But what if the secret is already known to the person being contacted,  and is something he or she has spent decades not speaking about? Or what if the revelation promises to take that person over agonizing emotional terrain? When pain, shame, trauma, or cultural stigma are attached to the secret being uncovered, or when a revelation appears to threaten bonds with other family members, men and women may reject relationships with their genetic children, or may even reject acknowledging them altogether. One adoptee recounted that in one of her phone calls with her genetic father, the man said their conversations were getting him in trouble with his wife. He ultimately had his lawyer send her a “discontinuance of contact” letter.

In other cases, genetic revelations may seem to threaten the identity of the person being sought. “We all tell ourselves stories about who we are, and we pick and choose what fits into that story,” another consumer of genetic testing reflected after briefly connecting with her biological father, a religious man who said he felt terribly guilty about having had a child he hadn’t known about. Shortly after their only phone conversation, the man deleted his test and turned down any more contact. “I feel like I don’t fit the narrative that he’s chosen,” she said.

And, in turn, aunts, uncles, cousins, and half-siblings may follow the cues of their loved ones in deciding whether and how to have relationships with the person coming suddenly into their lives. The discovery of a previously unknown genetic relative may conflict with long-held beliefs about a parent. Or, it may simply introduce a painful reckoning that is too difficult to tackle, for months or years or ever. It may come after a parent has died, and is unable to answer questions, which can make reconciliation especially difficult. (“Our mother wouldn’t do that,” one adoptee says her newly discovered half-siblings told her after she reached out to introduce herself as their sister, who’d been placed on a pastor’s doorstep as a newborn.)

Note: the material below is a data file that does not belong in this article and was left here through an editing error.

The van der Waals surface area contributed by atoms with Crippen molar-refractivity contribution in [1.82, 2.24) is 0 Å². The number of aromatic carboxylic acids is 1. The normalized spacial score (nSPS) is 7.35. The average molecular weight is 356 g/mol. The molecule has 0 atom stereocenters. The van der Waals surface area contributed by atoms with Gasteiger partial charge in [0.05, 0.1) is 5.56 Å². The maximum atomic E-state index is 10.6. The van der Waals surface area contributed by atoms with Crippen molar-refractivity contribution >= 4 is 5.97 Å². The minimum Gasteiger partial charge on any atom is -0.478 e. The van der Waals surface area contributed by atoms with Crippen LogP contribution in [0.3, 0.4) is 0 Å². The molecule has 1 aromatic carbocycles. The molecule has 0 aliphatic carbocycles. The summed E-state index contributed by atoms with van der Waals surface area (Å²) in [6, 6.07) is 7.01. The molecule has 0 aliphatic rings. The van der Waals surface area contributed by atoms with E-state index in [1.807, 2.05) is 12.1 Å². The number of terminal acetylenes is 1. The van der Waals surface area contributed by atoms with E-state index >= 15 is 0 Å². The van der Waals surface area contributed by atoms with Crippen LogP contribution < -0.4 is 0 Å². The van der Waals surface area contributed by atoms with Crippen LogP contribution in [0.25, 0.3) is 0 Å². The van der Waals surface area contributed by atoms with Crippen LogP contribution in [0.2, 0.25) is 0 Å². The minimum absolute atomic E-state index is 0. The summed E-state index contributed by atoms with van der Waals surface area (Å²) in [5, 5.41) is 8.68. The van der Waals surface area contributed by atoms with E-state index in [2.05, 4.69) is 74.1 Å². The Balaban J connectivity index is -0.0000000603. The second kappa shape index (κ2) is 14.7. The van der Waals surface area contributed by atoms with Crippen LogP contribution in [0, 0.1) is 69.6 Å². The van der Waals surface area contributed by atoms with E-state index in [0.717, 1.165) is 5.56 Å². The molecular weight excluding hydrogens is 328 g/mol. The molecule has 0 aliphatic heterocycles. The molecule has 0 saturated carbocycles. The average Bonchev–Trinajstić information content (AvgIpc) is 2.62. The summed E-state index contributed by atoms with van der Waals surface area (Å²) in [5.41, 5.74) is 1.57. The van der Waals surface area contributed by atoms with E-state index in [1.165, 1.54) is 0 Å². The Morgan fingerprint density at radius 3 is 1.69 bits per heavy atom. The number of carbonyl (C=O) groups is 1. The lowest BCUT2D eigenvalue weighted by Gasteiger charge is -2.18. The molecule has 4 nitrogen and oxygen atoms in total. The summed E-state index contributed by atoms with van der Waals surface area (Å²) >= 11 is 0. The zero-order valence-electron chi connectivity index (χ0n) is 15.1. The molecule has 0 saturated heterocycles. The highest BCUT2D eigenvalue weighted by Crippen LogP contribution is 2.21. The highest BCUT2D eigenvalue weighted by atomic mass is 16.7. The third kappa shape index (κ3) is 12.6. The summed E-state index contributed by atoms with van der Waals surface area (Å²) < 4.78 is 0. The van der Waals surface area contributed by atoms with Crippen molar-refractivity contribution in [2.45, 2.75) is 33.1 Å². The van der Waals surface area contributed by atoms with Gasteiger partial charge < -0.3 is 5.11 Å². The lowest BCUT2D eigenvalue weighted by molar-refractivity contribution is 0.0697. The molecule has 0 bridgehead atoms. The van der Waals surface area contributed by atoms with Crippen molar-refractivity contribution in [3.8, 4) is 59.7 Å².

Yet, families are not monoliths. Often there is at least one person in a family – a half-sibling, a first cousin – who is open to knowing the person seeking family, and can serve as a source of information, connection, and love.

And sometimes, of course, genetic kin embrace their newfound family member. These stories are moving and hopeful. A man named Jeff described the discovery that he’d unwittingly conceived a child while in high school three decades earlier as something of a miracle when his adult daughter contacted him after taking an AncestryDNA test. Jeff’s years living with debilitating illness had taught him that guilt and shame were wasteful emotions, he told me; he viewed his daughter's arrival with gratitude and joy. Another man told me about being embraced by the genetic father he discovered in his forties; the man’s blended family, which made no distinction between full, step-, and half-siblings, began inviting him to holiday celebrations and kids’ recitals. In these and other stories, the culture of a family can play a role in welcoming a newcomer.

I’ve written elsewhere that the countless hard-won reconciliations happening across America right now suggest that the age of DNA testing may ultimately be moving us toward a more expansive and inclusive understanding of family. This is not to say that happy endings are always possible, or to suggest that every person impacted by a DNA discovery will or should see the revelation as a good thing. Each person decides for himself or herself how to define these relationships, and how to feel about the technology that brought them to light.

But as more of these stories become public, and more people experience them within their own networks, there’s no question we are coming to understand the past better – its cruelties and its moments of grace. And that means we have the opportunity to better understand the present, too. DNA testing is reshaping our culture, family by family.